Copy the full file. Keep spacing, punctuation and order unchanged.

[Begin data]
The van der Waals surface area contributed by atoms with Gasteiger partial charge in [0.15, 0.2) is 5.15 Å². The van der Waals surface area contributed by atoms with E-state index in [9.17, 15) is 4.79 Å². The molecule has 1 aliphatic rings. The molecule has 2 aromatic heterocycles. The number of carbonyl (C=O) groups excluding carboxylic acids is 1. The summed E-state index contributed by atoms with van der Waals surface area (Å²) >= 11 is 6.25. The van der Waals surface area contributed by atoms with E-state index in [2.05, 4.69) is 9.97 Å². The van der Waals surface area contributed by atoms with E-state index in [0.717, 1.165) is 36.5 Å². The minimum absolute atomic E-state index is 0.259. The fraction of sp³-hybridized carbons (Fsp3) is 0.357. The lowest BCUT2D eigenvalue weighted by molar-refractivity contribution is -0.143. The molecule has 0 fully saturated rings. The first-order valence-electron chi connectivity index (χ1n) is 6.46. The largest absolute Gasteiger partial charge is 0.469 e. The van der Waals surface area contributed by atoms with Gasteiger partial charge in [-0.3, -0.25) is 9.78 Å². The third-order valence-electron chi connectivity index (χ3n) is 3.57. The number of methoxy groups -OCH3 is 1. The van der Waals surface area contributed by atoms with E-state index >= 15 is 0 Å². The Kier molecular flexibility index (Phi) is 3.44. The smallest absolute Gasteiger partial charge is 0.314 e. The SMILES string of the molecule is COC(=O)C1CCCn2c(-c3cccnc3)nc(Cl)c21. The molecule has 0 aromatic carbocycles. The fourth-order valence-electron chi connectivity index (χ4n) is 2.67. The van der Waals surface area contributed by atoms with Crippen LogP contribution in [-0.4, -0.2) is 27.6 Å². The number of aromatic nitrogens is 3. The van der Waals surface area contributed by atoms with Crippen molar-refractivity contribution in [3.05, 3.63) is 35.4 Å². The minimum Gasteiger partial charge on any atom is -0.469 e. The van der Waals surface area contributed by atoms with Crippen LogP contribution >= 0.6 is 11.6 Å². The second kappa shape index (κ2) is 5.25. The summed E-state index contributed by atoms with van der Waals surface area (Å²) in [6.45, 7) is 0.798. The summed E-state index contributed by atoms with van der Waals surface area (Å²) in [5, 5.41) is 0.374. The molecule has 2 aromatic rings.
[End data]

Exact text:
The van der Waals surface area contributed by atoms with Gasteiger partial charge in [0.15, 0.2) is 5.15 Å². The van der Waals surface area contributed by atoms with E-state index in [9.17, 15) is 4.79 Å². The molecule has 1 aliphatic rings. The molecule has 2 aromatic heterocycles. The number of carbonyl (C=O) groups excluding carboxylic acids is 1. The summed E-state index contributed by atoms with van der Waals surface area (Å²) >= 11 is 6.25. The van der Waals surface area contributed by atoms with E-state index in [2.05, 4.69) is 9.97 Å². The van der Waals surface area contributed by atoms with E-state index in [0.717, 1.165) is 36.5 Å². The minimum absolute atomic E-state index is 0.259. The fraction of sp³-hybridized carbons (Fsp3) is 0.357. The lowest BCUT2D eigenvalue weighted by molar-refractivity contribution is -0.143. The molecule has 0 fully saturated rings. The first-order valence-electron chi connectivity index (χ1n) is 6.46. The largest absolute Gasteiger partial charge is 0.469 e. The van der Waals surface area contributed by atoms with Gasteiger partial charge in [-0.3, -0.25) is 9.78 Å². The third-order valence-electron chi connectivity index (χ3n) is 3.57. The number of methoxy groups -OCH3 is 1. The van der Waals surface area contributed by atoms with E-state index >= 15 is 0 Å². The Kier molecular flexibility index (Phi) is 3.44. The smallest absolute Gasteiger partial charge is 0.314 e. The SMILES string of the molecule is COC(=O)C1CCCn2c(-c3cccnc3)nc(Cl)c21. The molecule has 0 aromatic carbocycles. The fourth-order valence-electron chi connectivity index (χ4n) is 2.67. The van der Waals surface area contributed by atoms with Crippen LogP contribution in [-0.4, -0.2) is 27.6 Å². The number of aromatic nitrogens is 3. The van der Waals surface area contributed by atoms with Crippen molar-refractivity contribution in [3.05, 3.63) is 35.4 Å². The minimum Gasteiger partial charge on any atom is -0.469 e. The van der Waals surface area contributed by atoms with Crippen LogP contribution >= 0.6 is 11.6 Å². The second kappa shape index (κ2) is 5.25. The summed E-state index contributed by atoms with van der Waals surface area (Å²) in [6.45, 7) is 0.798. The summed E-state index contributed by atoms with van der Waals surface area (Å²) in [5, 5.41) is 0.374. The molecule has 2 aromatic rings.